Kotkin and Siegel do better when they turn their focus on the conflict between environmentalists and the economic interests of working people:

But gentry liberalism’s increasingly “green tint” distances it the furthest from the values and interests of the middle and working classes…The gentry liberal crusade to tighten U.S. environmental regulations to slow global warming could end up hurting middle- and working-class interests. U.S. industry needs time and incentives to develop new technologies to replace carbon-based energy. If it doesn’t get them, and an overly aggressive anti-carbon regime is instituted, the shift of manufacturing, energy and shipping jobs to developing countries with weak environmental laws and regulations could accelerate.
Ignoring these potential Third World environmental costs would result only in shifting the geography of greenhouse gas emissions without slowing global warming — and at a terrible cost to jobs in the U.S.

As the environmental crisis accelerates, so will the clamor for action. Democrats will be expected to provide the needed leadership to address global warming and our dependence on mid-east oil with policies that don’t decimate jobs in the process.
Environmental advocates and unions have engaged in conflicts over the employment effects of environmental reforms for decades. Timber workers, auto unions, oil industry employees and other workers have clashed with Greens over environmental reforms, and Democratic unity has too often suffered as a consequence. Environmentalists often argue that reforms they champion produce net job creation. But they miss a key distinction — workers affected by reforms need to know that jobs at an equivalent wage will be secure for them when the reforms are implemented. The smarter Democratic leaders are well-aware of this challenge. Making it policy should be a top priority for Democratic candidates at every level.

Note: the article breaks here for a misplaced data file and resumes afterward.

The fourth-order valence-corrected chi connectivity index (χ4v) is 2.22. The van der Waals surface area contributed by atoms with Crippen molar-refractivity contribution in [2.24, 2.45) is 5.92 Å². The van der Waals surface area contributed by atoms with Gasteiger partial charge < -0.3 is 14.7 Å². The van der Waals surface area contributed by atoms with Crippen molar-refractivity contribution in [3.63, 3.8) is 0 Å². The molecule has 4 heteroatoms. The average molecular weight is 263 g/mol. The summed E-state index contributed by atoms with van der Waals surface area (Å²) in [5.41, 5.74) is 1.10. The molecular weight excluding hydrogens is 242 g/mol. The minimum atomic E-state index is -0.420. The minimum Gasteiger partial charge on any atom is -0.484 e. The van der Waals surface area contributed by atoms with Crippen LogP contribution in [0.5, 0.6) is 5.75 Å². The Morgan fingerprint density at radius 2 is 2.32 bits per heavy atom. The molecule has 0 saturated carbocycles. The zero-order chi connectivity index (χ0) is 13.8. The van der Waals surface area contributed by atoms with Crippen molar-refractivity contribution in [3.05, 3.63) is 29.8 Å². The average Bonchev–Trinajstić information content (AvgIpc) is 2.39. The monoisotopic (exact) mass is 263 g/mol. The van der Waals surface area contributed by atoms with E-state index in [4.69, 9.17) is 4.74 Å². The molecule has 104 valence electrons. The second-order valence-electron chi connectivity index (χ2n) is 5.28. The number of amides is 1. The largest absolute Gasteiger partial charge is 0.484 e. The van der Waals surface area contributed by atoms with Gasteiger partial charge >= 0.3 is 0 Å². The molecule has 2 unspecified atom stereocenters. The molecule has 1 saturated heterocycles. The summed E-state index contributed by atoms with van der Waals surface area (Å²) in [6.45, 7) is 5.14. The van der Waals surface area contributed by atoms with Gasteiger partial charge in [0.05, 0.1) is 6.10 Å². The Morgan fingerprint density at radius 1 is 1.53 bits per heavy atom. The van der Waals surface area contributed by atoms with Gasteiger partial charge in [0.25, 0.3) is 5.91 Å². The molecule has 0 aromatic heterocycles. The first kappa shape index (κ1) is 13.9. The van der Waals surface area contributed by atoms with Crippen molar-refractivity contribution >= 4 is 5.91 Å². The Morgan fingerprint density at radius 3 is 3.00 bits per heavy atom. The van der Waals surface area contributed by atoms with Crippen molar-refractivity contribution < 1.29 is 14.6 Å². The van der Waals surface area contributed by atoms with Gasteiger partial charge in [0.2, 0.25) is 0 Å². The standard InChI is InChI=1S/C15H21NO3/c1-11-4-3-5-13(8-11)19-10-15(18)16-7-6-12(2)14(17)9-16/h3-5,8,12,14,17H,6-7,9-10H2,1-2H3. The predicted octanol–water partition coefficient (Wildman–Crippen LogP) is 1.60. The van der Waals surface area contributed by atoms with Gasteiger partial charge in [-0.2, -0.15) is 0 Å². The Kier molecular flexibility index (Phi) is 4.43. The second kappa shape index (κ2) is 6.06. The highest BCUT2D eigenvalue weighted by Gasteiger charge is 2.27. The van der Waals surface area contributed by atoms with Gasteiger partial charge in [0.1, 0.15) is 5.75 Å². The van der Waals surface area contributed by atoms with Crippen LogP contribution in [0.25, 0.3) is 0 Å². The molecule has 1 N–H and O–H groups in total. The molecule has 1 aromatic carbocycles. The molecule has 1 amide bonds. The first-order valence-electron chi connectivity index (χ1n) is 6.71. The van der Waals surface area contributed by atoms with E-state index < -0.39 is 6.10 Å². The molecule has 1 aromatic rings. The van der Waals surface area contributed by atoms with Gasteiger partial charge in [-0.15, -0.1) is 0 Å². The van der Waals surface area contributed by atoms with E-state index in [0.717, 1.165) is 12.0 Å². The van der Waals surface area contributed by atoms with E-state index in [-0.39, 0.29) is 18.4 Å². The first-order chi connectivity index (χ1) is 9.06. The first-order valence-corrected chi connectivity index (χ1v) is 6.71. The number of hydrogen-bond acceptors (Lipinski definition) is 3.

Spotlight: Dems on Energy Independence

Edmund L. Andrews’ somewhat misleadingly-titled New York Times article “Candidates Offer Different Views on Energy Policy” is more a broad overview of the differences between Democratic and Republican presidential candidates as two groups on how — and when — to achieve energy independence for the U.S. This is not so helpful for making distinctions between the individual candidates, and disses all of the “second tier” candidates, except for a quick mention of Richardson’s CAFE goal (50 mpg by 2020 –highest and quickest).
The main point of the Times article seems to be that Dems as a whole have stronger policies for energy independence, which we knew already. The article does touch lightly on a few energy policy positions of Clinton, Richardson, Edwards McCain, Huckabee and Romney (the worst of both fields, arguably). But most of Andrews’ piece deals with the differences between the GOP field and the Dems in general terms. The candidates’ positions on energy independence and environmental concerns are too important to be addressed so once-over-lightly in the nation’s top newspaper.
So where do you go to get more detail on the energy/environmental policies of the Dem field? You go to their energy and environment web pages, collected here for your convenience:
Biden – “Energy” and “Climate Change” and “Protecting the Environment”
Clinton – “Promoting Energy Independence and Fighting Global Warming
Dodd – “Chris Dodd’s Energy Plan
Edwards – “Energy/Environment
Kucinich – “A Sustainable Future
Obama – “Environment” and “Energy”
Richardson – “Energy” and “Environment
Please read them all and feel free to share with us your thoughts on their relative strengths and weaknesses. No, we’re not going to do the same for the GOP field — that’s their job, and there isn’t much of substance in the GOP field anyway, except for McCain’s oppostion to oil and gas drilling in the Arctic (gasp) and Huckabee’s support for mandatory limits on greenhouse gases.
We need a louder echo chamber on energy and environmental issues. Why? As a survey by Greenberg Quinlan Rosner for the Center for American Progress, conducted 3/19-22, found:

More than 3/4 of people believe the effects of global warming are already here.
Americans want immediate action on global warming – 60 percent believe that increasing pollution has set global warming into motion and “we must take action now or it will be too late to stop it.”
Unlike other issues before Congress and the President there is no strong partisan divide on stopping global warming.

The survey also indicated that energy and global warming “now rivals health care as the top domestic issue that requires immediate action.” We have a great opportunity here. The challenge is to bring it front and center.

Libertarians Lame on Environment